Foreign holdings of Sri Lanka rupee bonds slightly up
ECONOMYNEXT – Rupee-denominated bonds held by foreign investors rose slightly to 151.1 billion rupees by January 30, up from 150.1 billion rupees from a week earlier, official data showed.
In the previous week, foreign investors resumed bond purchases.
Rupee bond holders started to sell down their holdings and exporters held the dollar back when the credibility of a soft-peg was lost after the Central Bank stopped mopping up inflows in the first quarter of 2018 and printed tens of billions of rupees to impose a rate cut in April, as the economy started to recover.
In August, when the credibility of the peg was restored, unsterilised excess liquidity was allowed to be built up again, (from dollar purchases), leading to a second run on the rupee.
The rupee is now appreciating again, allowing the Central Bank to buy dollars if it wished.
There is also a large liquidity short, which is filled by term or overnight liquidity injections that can be reduced to mop up liquidity generated from dollar purchases, effectively locking up reserves.
The Central Bank said the liquidity short fell to 106.12 billion rupees by the end of last week, from 137.4 billion rupees a week earlier. In most years January sees liquiidty injections through central bank profit transfers and also provisional advances when the budget is brought in November.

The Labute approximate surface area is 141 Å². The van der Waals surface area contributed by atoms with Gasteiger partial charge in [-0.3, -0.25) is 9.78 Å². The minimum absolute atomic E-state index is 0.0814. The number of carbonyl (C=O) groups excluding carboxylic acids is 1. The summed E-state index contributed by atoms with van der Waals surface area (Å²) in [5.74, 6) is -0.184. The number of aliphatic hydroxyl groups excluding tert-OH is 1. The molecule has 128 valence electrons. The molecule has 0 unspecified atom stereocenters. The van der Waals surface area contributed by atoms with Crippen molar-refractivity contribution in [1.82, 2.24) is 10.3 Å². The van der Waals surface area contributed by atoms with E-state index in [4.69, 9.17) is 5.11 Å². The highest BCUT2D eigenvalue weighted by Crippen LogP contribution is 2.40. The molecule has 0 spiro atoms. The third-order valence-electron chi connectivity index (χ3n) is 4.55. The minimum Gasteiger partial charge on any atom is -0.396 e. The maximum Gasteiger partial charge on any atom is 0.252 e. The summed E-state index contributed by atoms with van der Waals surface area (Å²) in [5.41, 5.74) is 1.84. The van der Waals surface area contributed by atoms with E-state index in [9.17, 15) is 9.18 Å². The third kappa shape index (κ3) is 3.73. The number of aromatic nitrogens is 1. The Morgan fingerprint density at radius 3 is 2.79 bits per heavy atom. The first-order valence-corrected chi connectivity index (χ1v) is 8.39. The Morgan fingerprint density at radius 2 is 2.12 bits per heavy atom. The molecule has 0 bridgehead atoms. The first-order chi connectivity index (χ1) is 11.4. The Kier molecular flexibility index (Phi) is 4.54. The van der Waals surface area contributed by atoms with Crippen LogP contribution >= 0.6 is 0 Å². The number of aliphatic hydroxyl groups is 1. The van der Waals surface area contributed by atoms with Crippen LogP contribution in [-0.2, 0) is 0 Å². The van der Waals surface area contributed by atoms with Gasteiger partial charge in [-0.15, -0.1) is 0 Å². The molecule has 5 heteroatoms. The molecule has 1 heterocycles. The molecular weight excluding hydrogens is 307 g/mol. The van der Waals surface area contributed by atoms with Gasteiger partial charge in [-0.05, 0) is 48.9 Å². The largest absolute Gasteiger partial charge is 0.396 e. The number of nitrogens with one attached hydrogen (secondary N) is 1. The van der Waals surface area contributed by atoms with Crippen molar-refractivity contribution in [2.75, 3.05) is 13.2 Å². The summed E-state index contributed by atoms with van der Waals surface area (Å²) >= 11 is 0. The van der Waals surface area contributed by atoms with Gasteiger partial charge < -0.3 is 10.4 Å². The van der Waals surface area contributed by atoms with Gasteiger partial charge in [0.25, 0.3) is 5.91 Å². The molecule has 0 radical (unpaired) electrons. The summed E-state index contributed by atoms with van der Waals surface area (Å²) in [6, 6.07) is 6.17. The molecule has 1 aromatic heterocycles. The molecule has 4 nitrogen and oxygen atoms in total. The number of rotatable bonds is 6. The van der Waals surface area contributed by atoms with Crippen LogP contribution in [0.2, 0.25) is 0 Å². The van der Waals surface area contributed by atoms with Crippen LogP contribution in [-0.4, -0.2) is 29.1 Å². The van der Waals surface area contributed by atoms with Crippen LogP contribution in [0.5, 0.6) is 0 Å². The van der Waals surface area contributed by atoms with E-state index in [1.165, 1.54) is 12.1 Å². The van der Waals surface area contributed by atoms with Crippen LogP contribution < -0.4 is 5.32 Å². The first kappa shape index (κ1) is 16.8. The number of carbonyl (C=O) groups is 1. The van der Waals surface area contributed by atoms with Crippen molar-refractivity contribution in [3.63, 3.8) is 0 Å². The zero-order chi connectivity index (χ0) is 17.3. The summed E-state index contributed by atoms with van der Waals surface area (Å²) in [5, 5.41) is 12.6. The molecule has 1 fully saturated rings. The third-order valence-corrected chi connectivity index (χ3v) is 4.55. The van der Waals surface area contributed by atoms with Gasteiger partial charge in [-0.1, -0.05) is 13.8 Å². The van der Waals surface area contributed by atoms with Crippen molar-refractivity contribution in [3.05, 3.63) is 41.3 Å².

Separately, the Central Bank also holds a stock of 175 billion rupees of Treasury bills, mostly representing reserves ‘sold’ to the government to repay a sovereign bond, with no effect on reserve money or the currency peg.
The rupee comes under pressure, because the Central Bank prints money to target a interest rate, while also targeting the exchange rate under several convertibility undertakings that analysts have now identified.
The rupee had been allowed to appreciate up to 178 against the US dollar by end-January from 182 at end-December.
Over the last two years, the rupee had been pushed down to target a Real Effective Exchange Rate (REER) index, including in 2017, when the peg was on the strong side of the convertibility.
In 2017, over a billion US dollars were bought with the REER index as the main convertibility undertaking and the rupee mopped up.
Mopping up liquidity tends to strengthen the peg.
Meanwhile, reserve money eased slightly to 954.3 billion rupees, from 956.1 billion rupees. Reserve money can fall as the rupee strengthens, but also due to weakening economic activity. (Colombo/Feb05/2019 – SB)